Since expanded child-abuse laws went into effect Jan. 1, the Philadelphia Department of Human Services has seen an expected but intense increase in calls, cases and investigations, officials said Wednesday.

Commissioner Vanessa Garrett Harley testified at a budget hearing about the spikes. Among her findings:

Hotline calls increased 68 percent when comparing February 2014 to February 2015.

Investigations went up 13 percent between 2014 and 2015.

The total number of active cases is up 46 percent when comparing February 2014 to February 2015.

Harley attributed the increases to stricter child-abuse laws - detailed in more than two dozen pieces of legislation - and instituted after the investigation into the Jerry Sandusky child sex-abuse scandal.

Among other changes, the Pennsylvania Task Force on Child Protection expanded the definition of child abuse, made clear who is a mandatory reporter, and updated record-keeping requirements.

"Not just in Philadelphia, across the state, departments have had to cover more investigations," Harley said during the hearing. "Before, if a teacher saw something, they'd go through the counselor and then the principal, but now [the law] mandates the teacher go straight" to DHS.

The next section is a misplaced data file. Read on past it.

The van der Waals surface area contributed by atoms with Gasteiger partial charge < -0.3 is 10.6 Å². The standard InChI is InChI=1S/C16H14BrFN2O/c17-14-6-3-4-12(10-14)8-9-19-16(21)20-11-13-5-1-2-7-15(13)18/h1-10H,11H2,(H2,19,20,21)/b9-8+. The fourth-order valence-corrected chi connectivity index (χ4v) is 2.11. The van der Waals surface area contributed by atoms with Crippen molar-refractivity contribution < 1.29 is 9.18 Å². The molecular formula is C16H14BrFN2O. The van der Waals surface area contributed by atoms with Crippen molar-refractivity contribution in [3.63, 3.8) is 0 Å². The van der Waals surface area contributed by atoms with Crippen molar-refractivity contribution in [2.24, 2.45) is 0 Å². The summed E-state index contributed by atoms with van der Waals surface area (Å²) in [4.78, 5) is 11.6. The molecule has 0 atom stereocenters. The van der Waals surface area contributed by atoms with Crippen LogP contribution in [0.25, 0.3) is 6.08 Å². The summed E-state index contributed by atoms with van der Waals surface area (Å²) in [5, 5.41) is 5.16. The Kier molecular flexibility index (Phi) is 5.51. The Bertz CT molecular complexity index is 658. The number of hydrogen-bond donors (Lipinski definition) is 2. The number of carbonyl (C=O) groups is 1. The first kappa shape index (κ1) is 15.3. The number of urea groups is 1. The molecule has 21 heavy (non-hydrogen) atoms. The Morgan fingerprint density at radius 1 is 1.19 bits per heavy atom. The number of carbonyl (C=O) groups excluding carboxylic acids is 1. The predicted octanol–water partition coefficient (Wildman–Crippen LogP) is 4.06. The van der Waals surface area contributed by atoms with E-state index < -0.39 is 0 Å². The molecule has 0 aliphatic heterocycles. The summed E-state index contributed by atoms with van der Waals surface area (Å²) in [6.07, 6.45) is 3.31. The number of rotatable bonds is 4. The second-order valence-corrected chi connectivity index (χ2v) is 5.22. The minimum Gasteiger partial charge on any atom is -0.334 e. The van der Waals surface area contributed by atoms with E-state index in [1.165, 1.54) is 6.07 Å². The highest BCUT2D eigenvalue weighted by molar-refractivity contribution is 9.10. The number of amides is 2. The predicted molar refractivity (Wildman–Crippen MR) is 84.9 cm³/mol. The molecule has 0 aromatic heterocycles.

Harley said Philadelphia's foster system is much larger today, with 5,300 children in care compared with 4,500 last year. Given the influx, there is a need for more foster parents. The goal of the department is to prioritize foster placements over group homes, she said.

"We're trying to get more kids in family life settings, foster care or kinship care. We believe they do better overall to be with a family," she said.

Despite the increase, the department's proposed budget for 2016 has stayed largely the same as this year's at $102.7 million. Harley said DHS is still monitoring the potential fiscal impact of the growth.

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